Survival of the Fittest Theory, Essay Example
In the essay entitled “Darwin’s Untimely Burial,” author Stephen Jay Gould discusses the argument made by Tom Bethell that Darwin’s theory of Natural Selection is based on flawed logic. As Bethel sees it, the supposedly flawed logic that underpins Darwin’s theory means that the theory of natural selection is inherently incorrect. Gould counters that it is not Darwin who premised his theory on faulty logic, but rather it is Bethell who uses flawed reasoning to support his ant-Darwinian assertions.
Bethell’s primary argument against Darwin’s theory of natural selection holds that the theory is based on a tautology; that is, the idea of “survival of the fittest” tells us nothing about what constitutes “fitness.” As Bethell sees it, “survival of the fittest” is akin to saying “survival of the survivors,” which fails’ to offer any information about how “fitness” is established, or what it even means.
Darwin draws an analogy between Natural Selection and the artificial selection imposed on certain animals by breeders, using the act of breeding pigeons to exhibit certain traits as the core example of this analogy. Bethell questions the connection between the “creativity” inherent I artificial selection –that is, the purposeful choices made by breeders in their efforts to “create” pigeons that exhibit desired traits as determined by the breeders themselves- with the “creativity” inherent in Natural Selection. According to Gould, however, Bethell offers little support for his assertions that the theory of natural selection is being “abandoned” by scientists.
Bethell is correct in some sense, as the “creativity” seen in natural selection is not the same type o “creativity” demonstrated in artificial selection. Breeders are purposely attempting to produce offspring that are superior to their forebears as delineated by criteria established by the breeders themselves. In this light, artificial selection is a system based on “progress;” that is, each generation should presumably be superior to the one that produced it. Because this sense of direction, of linear progress, is not seen in natural selection, the theory must therefore be incorrect (according to Bethell).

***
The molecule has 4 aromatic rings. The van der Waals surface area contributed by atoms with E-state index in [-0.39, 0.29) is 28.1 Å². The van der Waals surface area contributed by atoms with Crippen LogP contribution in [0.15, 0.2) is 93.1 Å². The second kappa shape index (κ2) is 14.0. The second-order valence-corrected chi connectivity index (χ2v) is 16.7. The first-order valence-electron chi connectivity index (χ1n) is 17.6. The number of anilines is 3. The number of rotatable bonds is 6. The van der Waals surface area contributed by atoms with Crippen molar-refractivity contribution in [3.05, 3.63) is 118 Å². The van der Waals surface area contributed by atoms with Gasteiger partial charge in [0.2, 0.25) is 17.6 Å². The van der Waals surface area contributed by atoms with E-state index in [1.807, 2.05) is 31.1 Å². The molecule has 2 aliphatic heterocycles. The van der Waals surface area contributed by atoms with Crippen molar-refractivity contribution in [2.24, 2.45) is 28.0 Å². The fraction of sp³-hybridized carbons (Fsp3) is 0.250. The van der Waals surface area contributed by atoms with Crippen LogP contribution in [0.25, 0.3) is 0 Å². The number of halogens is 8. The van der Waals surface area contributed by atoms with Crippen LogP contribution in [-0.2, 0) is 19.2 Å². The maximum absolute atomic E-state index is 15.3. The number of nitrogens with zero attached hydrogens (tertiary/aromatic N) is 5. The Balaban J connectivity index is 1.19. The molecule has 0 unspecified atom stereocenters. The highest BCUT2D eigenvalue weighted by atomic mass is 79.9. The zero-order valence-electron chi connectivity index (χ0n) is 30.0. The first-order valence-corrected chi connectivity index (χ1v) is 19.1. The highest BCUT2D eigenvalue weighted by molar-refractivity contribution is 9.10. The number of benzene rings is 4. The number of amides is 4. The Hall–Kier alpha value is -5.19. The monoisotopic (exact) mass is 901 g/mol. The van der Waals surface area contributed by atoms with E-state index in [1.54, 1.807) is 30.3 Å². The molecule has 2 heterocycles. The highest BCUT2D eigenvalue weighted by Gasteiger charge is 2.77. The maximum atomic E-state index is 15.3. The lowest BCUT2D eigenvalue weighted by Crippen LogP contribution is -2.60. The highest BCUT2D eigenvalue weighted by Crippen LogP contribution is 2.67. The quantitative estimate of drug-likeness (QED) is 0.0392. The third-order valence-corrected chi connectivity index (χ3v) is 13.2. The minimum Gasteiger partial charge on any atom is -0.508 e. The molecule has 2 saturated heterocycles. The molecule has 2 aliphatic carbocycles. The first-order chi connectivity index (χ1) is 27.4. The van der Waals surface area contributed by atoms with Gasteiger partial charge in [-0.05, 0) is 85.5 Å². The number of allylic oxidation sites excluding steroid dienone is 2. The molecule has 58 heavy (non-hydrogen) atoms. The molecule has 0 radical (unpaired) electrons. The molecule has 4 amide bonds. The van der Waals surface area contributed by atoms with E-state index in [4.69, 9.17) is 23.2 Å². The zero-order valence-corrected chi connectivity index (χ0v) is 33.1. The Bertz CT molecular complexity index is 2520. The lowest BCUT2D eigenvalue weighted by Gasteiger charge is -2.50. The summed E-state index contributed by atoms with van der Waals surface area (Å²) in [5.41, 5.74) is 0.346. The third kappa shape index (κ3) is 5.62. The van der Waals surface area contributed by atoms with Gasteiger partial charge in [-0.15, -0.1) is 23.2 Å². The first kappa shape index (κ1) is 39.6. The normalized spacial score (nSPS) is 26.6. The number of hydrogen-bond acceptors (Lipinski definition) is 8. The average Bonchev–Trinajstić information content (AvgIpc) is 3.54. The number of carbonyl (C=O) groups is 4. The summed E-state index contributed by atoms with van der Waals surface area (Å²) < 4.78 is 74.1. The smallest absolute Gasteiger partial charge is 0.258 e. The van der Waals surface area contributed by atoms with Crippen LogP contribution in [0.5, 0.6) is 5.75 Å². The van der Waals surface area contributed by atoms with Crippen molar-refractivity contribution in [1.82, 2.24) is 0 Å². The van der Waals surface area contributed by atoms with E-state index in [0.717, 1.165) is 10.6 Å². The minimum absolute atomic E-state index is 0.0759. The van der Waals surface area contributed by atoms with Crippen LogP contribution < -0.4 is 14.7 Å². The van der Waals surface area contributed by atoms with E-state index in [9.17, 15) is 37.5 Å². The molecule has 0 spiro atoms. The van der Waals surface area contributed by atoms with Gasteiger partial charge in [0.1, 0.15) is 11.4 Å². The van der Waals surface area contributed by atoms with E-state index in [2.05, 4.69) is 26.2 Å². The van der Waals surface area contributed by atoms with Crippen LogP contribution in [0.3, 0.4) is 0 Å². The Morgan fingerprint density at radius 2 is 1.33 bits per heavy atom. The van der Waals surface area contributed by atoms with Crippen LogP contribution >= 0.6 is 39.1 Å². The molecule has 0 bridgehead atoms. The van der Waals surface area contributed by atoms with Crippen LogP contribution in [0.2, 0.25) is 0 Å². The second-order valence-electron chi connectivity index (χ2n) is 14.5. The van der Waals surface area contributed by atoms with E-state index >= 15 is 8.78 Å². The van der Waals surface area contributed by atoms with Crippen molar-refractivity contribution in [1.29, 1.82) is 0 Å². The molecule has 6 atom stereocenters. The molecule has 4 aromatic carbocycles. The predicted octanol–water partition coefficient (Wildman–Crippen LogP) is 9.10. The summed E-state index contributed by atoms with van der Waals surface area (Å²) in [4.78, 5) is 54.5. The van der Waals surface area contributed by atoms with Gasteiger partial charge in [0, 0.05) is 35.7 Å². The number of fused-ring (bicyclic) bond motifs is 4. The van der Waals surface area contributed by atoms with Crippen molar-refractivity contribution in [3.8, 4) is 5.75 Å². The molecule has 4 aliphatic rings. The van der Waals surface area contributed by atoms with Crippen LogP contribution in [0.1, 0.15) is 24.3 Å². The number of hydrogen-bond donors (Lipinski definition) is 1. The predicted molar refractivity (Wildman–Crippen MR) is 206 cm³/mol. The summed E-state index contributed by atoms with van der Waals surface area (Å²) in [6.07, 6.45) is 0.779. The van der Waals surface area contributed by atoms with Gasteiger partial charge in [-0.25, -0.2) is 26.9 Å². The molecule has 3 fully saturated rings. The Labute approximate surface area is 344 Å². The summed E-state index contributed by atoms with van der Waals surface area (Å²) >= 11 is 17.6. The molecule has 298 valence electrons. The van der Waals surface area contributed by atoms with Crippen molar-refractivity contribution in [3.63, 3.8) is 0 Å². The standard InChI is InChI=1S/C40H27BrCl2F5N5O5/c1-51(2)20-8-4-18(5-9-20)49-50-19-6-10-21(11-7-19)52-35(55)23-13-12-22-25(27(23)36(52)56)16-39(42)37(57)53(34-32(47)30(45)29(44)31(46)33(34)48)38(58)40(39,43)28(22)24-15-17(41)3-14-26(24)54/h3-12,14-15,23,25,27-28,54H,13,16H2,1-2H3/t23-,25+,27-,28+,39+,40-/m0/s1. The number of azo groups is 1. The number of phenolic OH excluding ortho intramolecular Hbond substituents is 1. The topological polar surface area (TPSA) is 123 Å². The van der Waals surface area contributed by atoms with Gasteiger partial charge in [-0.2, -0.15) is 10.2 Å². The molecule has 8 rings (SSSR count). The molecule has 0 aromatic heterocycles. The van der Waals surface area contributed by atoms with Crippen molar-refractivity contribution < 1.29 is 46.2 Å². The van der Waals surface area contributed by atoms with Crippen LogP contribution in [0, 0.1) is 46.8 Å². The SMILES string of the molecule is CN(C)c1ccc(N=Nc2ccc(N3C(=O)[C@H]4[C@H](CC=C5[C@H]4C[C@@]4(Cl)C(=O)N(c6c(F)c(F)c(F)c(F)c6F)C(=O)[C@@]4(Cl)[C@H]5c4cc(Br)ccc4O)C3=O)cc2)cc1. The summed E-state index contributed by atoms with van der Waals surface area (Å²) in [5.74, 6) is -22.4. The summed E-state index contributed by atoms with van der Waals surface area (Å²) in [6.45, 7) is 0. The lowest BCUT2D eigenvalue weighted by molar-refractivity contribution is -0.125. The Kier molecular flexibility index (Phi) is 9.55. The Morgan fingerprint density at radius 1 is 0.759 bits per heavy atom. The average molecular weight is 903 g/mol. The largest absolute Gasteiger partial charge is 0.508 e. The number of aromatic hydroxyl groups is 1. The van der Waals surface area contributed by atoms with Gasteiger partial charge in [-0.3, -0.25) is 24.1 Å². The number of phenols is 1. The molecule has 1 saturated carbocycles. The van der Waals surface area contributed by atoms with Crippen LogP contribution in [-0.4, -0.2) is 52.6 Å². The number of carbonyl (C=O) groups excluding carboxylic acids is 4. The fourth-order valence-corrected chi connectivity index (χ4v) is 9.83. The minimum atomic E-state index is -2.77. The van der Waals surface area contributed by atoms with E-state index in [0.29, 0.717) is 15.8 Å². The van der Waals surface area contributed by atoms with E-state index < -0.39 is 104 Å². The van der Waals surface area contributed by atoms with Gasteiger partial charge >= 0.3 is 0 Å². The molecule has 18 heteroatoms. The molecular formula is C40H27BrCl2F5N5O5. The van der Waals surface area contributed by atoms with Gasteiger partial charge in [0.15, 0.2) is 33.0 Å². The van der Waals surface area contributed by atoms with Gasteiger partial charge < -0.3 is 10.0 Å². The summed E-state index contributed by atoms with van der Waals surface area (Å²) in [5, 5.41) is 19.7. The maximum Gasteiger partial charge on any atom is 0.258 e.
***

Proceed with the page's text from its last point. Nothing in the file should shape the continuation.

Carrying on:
Gould argues that Bethell, and those who argue against the theory of Natural Selection, are actually missing the entire point of what Natural Selection really is. “Survival of the fittest” is not, according to Gould, a tautology, but does in fact mean something beyond simple self-reference. As Gould puts it, “natural selection is a theory of local adaptation to changing environments. It proposes no perfecting principles, no guarantee of general improvement; in short, no reason for general approbation in a political climate favoring inmate progress in nature.” That is the point of natural selection: adaptations that arise within populations will occasionally offer advantages relative to survival in the local environment. Those individuals within populations that do survive are not “the fittest” in the sense that they are the fittest of any examples of their species, but are only the fittest in terms of surviving within the context of their immediate environment.
Further, asserts Gould, natural selection is a “creative” force, just not a form of creativity that can be directly compared to the creativity of artificial section. Adaptations within species are not examples of “progress” in the sense that they are improvements to the species. Gould uses the example of mammoths developing fur; this development is not an inherent “improvement” I the species, but is only a desirable trait for those members of the species that had to endure cold weather. As the Ice Age progressed, it stands to reason that the animals with better protection afforded by coats of fur were more likely to survive; conversely, the development of thick fur would not necessarily be an advantage in warmer climates. Had the Ice Age not occurred, those members of the population which developed thick coats of fur would have been less” fit” –in terms of their environment- than those that did not.
What Gould successfully argues is that Bethell made a logical error in his suppositions. Bethell attempted to apply what amounts to philosophical ideas and reasoning to the process of natural selection, and when those ideas did not align with the evidence of natural selection, he concluded that it was natural selection, and not his own ideas, that demonstrated flaws. Gould corrects the record, noting that “creativity” comes in different forms; as natural selection is clearly responsible for the development of new species over time, it is, in a sense, the ultimate expression of creativity.
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